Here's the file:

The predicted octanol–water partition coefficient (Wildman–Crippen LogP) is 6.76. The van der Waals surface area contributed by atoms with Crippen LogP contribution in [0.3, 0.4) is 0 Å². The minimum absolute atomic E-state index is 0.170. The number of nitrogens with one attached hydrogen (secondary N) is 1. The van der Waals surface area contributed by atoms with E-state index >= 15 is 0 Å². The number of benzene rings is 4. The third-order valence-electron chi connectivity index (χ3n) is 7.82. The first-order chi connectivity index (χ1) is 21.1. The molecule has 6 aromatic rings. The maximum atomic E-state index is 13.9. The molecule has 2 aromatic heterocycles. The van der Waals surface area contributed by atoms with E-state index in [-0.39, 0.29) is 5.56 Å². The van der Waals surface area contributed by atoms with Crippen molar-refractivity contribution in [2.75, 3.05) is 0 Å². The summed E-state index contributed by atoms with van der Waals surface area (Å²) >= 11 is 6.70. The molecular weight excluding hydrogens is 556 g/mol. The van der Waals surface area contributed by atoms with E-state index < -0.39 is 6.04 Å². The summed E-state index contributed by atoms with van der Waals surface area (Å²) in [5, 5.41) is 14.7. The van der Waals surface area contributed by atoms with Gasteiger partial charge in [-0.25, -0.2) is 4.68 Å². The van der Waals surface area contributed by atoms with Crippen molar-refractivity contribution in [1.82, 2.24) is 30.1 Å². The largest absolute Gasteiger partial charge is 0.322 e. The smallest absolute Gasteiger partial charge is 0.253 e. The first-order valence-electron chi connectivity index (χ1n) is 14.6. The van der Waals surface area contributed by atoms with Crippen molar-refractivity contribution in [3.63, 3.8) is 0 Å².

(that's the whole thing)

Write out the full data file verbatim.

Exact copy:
The predicted octanol–water partition coefficient (Wildman–Crippen LogP) is 6.76. The van der Waals surface area contributed by atoms with Crippen LogP contribution in [0.3, 0.4) is 0 Å². The minimum absolute atomic E-state index is 0.170. The number of nitrogens with one attached hydrogen (secondary N) is 1. The van der Waals surface area contributed by atoms with E-state index >= 15 is 0 Å². The number of benzene rings is 4. The third-order valence-electron chi connectivity index (χ3n) is 7.82. The first-order chi connectivity index (χ1) is 21.1. The molecule has 6 aromatic rings. The maximum atomic E-state index is 13.9. The molecule has 2 aromatic heterocycles. The van der Waals surface area contributed by atoms with E-state index in [-0.39, 0.29) is 5.56 Å². The van der Waals surface area contributed by atoms with Crippen molar-refractivity contribution in [2.75, 3.05) is 0 Å². The summed E-state index contributed by atoms with van der Waals surface area (Å²) >= 11 is 6.70. The molecular weight excluding hydrogens is 556 g/mol. The van der Waals surface area contributed by atoms with E-state index < -0.39 is 6.04 Å². The summed E-state index contributed by atoms with van der Waals surface area (Å²) in [5, 5.41) is 14.7. The van der Waals surface area contributed by atoms with Gasteiger partial charge in [-0.25, -0.2) is 4.68 Å². The van der Waals surface area contributed by atoms with Crippen molar-refractivity contribution in [1.82, 2.24) is 30.1 Å². The largest absolute Gasteiger partial charge is 0.322 e. The smallest absolute Gasteiger partial charge is 0.253 e. The first-order valence-electron chi connectivity index (χ1n) is 14.6. The van der Waals surface area contributed by atoms with Crippen molar-refractivity contribution in [3.63, 3.8) is 0 Å².